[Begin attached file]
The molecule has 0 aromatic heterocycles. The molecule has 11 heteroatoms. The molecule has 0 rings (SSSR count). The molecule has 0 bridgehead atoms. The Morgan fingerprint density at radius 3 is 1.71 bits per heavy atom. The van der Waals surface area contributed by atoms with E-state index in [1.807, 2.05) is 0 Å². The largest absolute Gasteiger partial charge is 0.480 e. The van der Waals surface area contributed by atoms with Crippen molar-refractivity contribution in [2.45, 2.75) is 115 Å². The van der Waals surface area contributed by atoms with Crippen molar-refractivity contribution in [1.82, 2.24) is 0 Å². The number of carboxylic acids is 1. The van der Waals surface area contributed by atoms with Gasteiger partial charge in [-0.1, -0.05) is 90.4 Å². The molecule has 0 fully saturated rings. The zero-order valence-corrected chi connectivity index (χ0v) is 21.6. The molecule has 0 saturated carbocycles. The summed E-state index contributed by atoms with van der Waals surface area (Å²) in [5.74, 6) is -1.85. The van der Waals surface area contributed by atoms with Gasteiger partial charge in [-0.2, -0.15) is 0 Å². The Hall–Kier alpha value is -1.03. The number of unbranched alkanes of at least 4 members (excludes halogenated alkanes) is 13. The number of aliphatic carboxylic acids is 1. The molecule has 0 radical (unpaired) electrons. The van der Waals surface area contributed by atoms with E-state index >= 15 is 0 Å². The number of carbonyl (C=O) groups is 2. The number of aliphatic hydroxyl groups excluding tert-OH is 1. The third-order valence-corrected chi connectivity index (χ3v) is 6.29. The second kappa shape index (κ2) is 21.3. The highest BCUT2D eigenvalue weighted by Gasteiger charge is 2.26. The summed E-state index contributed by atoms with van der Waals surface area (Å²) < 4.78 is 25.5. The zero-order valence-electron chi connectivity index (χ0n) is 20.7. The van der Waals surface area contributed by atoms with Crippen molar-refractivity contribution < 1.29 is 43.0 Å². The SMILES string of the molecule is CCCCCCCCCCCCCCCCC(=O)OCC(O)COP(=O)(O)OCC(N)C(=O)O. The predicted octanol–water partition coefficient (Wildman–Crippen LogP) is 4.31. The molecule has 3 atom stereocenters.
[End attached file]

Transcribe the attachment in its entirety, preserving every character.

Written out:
The molecule has 0 aromatic heterocycles. The molecule has 11 heteroatoms. The molecule has 0 rings (SSSR count). The molecule has 0 bridgehead atoms. The Morgan fingerprint density at radius 3 is 1.71 bits per heavy atom. The van der Waals surface area contributed by atoms with E-state index in [1.807, 2.05) is 0 Å². The largest absolute Gasteiger partial charge is 0.480 e. The van der Waals surface area contributed by atoms with Crippen molar-refractivity contribution in [2.45, 2.75) is 115 Å². The van der Waals surface area contributed by atoms with Crippen molar-refractivity contribution in [1.82, 2.24) is 0 Å². The number of carboxylic acids is 1. The van der Waals surface area contributed by atoms with Gasteiger partial charge in [-0.1, -0.05) is 90.4 Å². The molecule has 0 fully saturated rings. The zero-order valence-corrected chi connectivity index (χ0v) is 21.6. The molecule has 0 saturated carbocycles. The summed E-state index contributed by atoms with van der Waals surface area (Å²) in [5.74, 6) is -1.85. The van der Waals surface area contributed by atoms with Gasteiger partial charge in [-0.2, -0.15) is 0 Å². The Hall–Kier alpha value is -1.03. The number of unbranched alkanes of at least 4 members (excludes halogenated alkanes) is 13. The number of aliphatic carboxylic acids is 1. The molecule has 0 radical (unpaired) electrons. The van der Waals surface area contributed by atoms with E-state index >= 15 is 0 Å². The number of carbonyl (C=O) groups is 2. The number of aliphatic hydroxyl groups excluding tert-OH is 1. The third-order valence-corrected chi connectivity index (χ3v) is 6.29. The second kappa shape index (κ2) is 21.3. The highest BCUT2D eigenvalue weighted by Gasteiger charge is 2.26. The summed E-state index contributed by atoms with van der Waals surface area (Å²) < 4.78 is 25.5. The zero-order valence-electron chi connectivity index (χ0n) is 20.7. The van der Waals surface area contributed by atoms with Crippen molar-refractivity contribution < 1.29 is 43.0 Å². The SMILES string of the molecule is CCCCCCCCCCCCCCCCC(=O)OCC(O)COP(=O)(O)OCC(N)C(=O)O. The predicted octanol–water partition coefficient (Wildman–Crippen LogP) is 4.31. The molecule has 3 atom stereocenters.